TL;DR notes from articles I read today.
- Clarify roles and responsibilities for both teams and individuals, including where these overlap, to help everyone understand what they should be doing, who to approach with questions on a given area and what is a shared endeavor.
- Create living product documentation to share insights and stay aligned. Regularly update product development processes and key product documents such as strategic objectives and roadmaps.
- Hold productive and engaging meetings, with separate people facilitating and leading each of them. As a facilitator, share enough context beforehand, lay out an agenda, track time, keep people focused and maintain minutes of the meeting. As a leader, decide what needs to be done synchronously at the meeting and what can be achieved asynchronously. Set expectations for the how, when and where of communication within and across teams.
- Develop good relationships with your team members so you are able to have difficult conversations with them with ease. Remember people crave BICEPS - belonging, improvement/progress, choice/autonomy, equality/fairness, predictability, and status.
- Share context and critical milestones of progress through stages widely with the entire organization. Explain the reasoning and history behind decisions made.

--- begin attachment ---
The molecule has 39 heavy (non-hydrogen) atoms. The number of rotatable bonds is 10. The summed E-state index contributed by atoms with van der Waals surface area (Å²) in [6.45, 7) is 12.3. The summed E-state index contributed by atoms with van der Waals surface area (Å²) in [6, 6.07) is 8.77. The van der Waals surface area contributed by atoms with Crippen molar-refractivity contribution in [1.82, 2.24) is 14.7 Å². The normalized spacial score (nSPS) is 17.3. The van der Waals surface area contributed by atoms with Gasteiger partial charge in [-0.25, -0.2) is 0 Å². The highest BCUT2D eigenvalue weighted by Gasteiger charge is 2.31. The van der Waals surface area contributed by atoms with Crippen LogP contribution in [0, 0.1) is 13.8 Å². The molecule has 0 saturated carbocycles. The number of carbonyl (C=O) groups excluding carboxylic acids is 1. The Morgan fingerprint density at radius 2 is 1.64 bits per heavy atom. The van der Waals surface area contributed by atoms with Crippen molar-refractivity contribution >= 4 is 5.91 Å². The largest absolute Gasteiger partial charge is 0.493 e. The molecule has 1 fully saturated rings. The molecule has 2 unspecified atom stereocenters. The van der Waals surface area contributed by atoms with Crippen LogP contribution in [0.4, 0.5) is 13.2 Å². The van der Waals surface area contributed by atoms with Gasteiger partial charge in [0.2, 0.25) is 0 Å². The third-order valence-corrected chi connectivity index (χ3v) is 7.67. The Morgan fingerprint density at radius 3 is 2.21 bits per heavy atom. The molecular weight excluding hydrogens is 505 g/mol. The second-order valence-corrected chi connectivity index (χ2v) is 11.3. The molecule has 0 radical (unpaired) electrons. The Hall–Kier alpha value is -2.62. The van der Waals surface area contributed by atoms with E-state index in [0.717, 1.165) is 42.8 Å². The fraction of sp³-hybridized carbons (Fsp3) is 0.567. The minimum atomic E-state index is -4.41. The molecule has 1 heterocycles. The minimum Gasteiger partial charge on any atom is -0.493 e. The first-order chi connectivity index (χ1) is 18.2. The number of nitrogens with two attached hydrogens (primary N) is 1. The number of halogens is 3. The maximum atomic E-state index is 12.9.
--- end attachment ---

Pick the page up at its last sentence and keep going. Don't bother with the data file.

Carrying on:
Full post here, 14 mins read
- Dunbar’s research says that the most evolved part of the human brain can maintain a maximum social group size of about 150. Heed Dunbar’s number and keep a maximum team size of 150 and this should be entirely a standalone system. Ideally, have 10 people or fewer per team. Add system-level interfaces, roadmaps, and tools like Jira once you exceed 35 members. Institute monthly cross-team demos to share knowledge and make time for relationship building at personal and not just a professional level.
- Use Conway’s Law to your advantage by strategically building your organizational structure to reflect your desired software architecture, since you will typically find the systems you design anyway mirror your company’s communication structure. This inverse Conway maneuver also means merging teams building similar systems so that duplicate systems converge.
- Circumvent Brook’s Law (aka the Mythical Man-Month), which says adding manpower to a late project makes it later. If you must add team members to long, large projects, look for people who already have hands-on experience with the codebase or consider shuffling people across teams (in consultation with their managers). Complement this by factoring in time needed to onboard new people and train existing ones when committing to a schedule.
Full post here, 5 mins read